Perspective: Ash and dust
Tomorrow, Ash Wednesday, is the day Christians hear their ministers say, “Remember you are dust, and to dust you shall return” as they dip their fingers in ashes and smear a cross on the foreheads of the faithful. I look across the fields, at the dirt churned up by farmers, to open it for rain and snow to seep deep, to water the roots of the plants to come.
Light is opening the womb of the sky. Our days are getting longer, but before the full arrival of spring, before crocuses and tulips push out of the ground, Christians around the world are called to mourn. We are called to remember the root of human is humus.
We walk toward the death of Jesus, the human God, who took on the original curse spoken to Adam, to dust you shall return. I mourn the children killed at NIU sixteen years ago.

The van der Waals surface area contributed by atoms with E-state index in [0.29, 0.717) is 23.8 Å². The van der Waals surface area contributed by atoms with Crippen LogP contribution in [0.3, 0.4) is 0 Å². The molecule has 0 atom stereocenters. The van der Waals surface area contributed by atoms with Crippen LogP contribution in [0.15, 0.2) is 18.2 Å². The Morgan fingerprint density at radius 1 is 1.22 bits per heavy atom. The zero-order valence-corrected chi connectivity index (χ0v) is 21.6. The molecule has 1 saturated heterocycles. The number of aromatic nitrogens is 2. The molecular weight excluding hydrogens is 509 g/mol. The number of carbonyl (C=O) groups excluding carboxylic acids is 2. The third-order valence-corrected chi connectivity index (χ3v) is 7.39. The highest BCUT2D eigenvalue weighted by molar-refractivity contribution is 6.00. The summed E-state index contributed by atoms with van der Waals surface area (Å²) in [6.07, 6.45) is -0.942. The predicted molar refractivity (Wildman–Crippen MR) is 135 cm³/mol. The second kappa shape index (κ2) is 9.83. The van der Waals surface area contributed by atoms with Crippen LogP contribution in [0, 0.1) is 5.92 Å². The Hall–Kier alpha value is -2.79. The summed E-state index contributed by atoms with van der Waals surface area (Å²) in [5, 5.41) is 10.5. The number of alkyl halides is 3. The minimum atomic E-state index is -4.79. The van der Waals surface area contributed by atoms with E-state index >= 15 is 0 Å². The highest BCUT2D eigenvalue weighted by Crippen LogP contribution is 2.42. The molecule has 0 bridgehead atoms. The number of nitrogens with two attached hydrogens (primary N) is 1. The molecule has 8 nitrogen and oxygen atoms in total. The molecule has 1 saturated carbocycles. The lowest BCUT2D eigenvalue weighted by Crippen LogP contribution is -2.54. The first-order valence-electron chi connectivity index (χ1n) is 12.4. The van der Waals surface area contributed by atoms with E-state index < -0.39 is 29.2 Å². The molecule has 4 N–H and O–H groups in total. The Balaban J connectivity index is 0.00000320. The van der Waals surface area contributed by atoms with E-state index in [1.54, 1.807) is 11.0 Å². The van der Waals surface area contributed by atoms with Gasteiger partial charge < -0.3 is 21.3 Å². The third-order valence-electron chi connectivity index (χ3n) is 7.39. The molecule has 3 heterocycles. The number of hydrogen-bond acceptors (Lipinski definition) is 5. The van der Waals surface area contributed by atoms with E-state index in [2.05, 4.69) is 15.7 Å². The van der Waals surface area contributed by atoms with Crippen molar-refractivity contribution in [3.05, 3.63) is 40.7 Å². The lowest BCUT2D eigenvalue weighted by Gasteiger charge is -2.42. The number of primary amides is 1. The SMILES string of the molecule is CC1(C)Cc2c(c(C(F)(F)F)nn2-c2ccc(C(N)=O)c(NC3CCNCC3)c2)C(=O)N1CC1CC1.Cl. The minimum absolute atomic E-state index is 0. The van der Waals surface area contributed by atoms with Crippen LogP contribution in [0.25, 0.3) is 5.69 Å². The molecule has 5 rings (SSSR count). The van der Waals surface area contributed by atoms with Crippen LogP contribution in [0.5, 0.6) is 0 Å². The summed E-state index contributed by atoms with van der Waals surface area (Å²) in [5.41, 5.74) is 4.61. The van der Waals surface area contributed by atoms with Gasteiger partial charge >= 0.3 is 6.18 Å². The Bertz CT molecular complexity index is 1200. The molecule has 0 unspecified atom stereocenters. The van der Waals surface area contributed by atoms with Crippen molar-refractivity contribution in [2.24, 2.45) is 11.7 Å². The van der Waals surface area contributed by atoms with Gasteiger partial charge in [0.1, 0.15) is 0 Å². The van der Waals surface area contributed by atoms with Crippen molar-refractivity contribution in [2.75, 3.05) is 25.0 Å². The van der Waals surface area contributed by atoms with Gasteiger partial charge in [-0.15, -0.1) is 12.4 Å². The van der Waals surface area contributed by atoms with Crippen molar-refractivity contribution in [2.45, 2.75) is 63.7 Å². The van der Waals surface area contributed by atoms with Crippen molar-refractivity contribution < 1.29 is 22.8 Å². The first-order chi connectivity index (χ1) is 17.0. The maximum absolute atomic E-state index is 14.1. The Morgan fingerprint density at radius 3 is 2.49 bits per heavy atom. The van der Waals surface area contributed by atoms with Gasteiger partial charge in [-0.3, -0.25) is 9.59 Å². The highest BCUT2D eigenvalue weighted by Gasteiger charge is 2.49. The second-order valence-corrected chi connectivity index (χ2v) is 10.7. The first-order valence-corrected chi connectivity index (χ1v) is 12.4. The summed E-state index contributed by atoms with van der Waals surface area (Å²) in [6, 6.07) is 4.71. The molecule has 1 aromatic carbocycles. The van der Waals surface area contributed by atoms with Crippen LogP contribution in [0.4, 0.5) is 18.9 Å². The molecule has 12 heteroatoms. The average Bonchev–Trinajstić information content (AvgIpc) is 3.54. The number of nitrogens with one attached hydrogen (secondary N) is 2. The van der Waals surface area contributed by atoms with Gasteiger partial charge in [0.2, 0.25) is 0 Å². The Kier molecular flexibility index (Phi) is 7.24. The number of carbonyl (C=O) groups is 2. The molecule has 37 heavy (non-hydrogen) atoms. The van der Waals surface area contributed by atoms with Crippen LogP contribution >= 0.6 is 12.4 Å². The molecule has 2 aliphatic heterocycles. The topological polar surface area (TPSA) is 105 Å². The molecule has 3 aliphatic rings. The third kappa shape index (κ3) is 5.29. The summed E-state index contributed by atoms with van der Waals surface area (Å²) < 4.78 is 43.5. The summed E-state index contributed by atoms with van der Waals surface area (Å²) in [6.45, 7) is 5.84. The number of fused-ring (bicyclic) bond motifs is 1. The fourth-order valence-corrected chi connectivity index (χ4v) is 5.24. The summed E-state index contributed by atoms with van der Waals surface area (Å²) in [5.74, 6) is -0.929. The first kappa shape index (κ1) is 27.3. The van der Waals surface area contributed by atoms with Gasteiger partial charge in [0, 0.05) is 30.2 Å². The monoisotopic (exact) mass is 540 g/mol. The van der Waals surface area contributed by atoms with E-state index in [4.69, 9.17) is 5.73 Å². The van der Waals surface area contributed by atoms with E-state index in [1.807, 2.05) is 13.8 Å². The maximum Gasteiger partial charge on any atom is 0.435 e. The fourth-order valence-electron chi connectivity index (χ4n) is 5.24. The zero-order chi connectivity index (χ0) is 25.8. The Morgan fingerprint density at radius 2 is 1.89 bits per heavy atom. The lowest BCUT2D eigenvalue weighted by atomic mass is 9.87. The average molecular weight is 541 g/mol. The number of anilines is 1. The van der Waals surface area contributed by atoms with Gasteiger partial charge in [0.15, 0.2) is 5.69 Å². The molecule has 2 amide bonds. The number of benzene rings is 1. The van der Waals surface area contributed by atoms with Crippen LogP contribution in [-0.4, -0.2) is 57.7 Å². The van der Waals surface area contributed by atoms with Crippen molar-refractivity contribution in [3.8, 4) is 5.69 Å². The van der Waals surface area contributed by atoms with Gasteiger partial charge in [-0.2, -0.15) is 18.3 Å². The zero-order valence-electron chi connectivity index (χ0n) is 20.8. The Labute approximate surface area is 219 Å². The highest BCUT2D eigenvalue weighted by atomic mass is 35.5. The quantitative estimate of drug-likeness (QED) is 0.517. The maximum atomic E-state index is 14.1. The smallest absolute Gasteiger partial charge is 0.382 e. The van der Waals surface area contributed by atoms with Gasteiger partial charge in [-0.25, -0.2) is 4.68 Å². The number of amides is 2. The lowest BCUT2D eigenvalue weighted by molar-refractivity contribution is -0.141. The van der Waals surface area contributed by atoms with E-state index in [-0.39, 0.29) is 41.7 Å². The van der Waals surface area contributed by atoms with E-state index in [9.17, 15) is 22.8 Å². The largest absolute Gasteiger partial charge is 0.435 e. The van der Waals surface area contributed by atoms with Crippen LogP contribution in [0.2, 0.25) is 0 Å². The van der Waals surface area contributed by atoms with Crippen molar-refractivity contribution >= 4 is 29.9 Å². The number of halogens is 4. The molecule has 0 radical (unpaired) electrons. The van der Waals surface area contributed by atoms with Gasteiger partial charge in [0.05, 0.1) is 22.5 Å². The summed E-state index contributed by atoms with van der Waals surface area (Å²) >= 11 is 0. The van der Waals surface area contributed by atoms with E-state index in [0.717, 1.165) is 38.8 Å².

“I do not hope to turn, I do not hope.” I repeat lines from T.S. Eliot’s “Ash Wednesday.” But the widening light insists I turn, insists I open my eyes to the steadiness of the sun rising, the sun setting. Somehow those colors caught on clouds seem a vision as glorious as the saints so caught in ecstasy, they glowed in the dark.
I turn toward love, not just the roses and kisses of Valentine’s day, but I also turn toward the kind of love that helps my neighbor when it’s not exactly what I want to do.
I’m Katie Andraski and that’s my perspective.